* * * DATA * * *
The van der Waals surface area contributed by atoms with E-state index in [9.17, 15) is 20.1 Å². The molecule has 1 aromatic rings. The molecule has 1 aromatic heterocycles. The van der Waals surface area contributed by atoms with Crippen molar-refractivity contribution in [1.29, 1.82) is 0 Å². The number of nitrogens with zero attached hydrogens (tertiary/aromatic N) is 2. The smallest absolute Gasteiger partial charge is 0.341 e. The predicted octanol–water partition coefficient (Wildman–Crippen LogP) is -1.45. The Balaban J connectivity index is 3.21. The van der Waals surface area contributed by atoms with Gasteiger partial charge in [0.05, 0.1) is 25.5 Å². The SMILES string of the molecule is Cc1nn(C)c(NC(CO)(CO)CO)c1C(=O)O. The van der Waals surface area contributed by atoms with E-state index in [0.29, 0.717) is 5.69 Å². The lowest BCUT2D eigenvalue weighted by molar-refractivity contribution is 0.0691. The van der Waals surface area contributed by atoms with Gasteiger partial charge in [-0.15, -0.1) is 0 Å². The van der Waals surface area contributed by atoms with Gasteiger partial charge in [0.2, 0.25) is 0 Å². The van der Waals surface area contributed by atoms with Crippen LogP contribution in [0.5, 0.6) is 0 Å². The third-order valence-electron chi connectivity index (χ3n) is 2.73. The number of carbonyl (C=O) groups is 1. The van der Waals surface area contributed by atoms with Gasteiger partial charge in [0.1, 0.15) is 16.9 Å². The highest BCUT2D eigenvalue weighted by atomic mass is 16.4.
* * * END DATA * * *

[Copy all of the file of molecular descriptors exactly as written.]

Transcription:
The van der Waals surface area contributed by atoms with E-state index in [9.17, 15) is 20.1 Å². The molecule has 1 aromatic rings. The molecule has 1 aromatic heterocycles. The van der Waals surface area contributed by atoms with Crippen molar-refractivity contribution in [1.29, 1.82) is 0 Å². The number of nitrogens with zero attached hydrogens (tertiary/aromatic N) is 2. The smallest absolute Gasteiger partial charge is 0.341 e. The predicted octanol–water partition coefficient (Wildman–Crippen LogP) is -1.45. The Balaban J connectivity index is 3.21. The van der Waals surface area contributed by atoms with Gasteiger partial charge in [0.05, 0.1) is 25.5 Å². The SMILES string of the molecule is Cc1nn(C)c(NC(CO)(CO)CO)c1C(=O)O. The van der Waals surface area contributed by atoms with E-state index in [0.29, 0.717) is 5.69 Å². The lowest BCUT2D eigenvalue weighted by molar-refractivity contribution is 0.0691. The van der Waals surface area contributed by atoms with Gasteiger partial charge in [-0.15, -0.1) is 0 Å². The van der Waals surface area contributed by atoms with Gasteiger partial charge in [0.2, 0.25) is 0 Å². The van der Waals surface area contributed by atoms with Crippen LogP contribution in [0.5, 0.6) is 0 Å². The third-order valence-electron chi connectivity index (χ3n) is 2.73. The number of carbonyl (C=O) groups is 1. The van der Waals surface area contributed by atoms with Gasteiger partial charge in [0.1, 0.15) is 16.9 Å². The highest BCUT2D eigenvalue weighted by atomic mass is 16.4.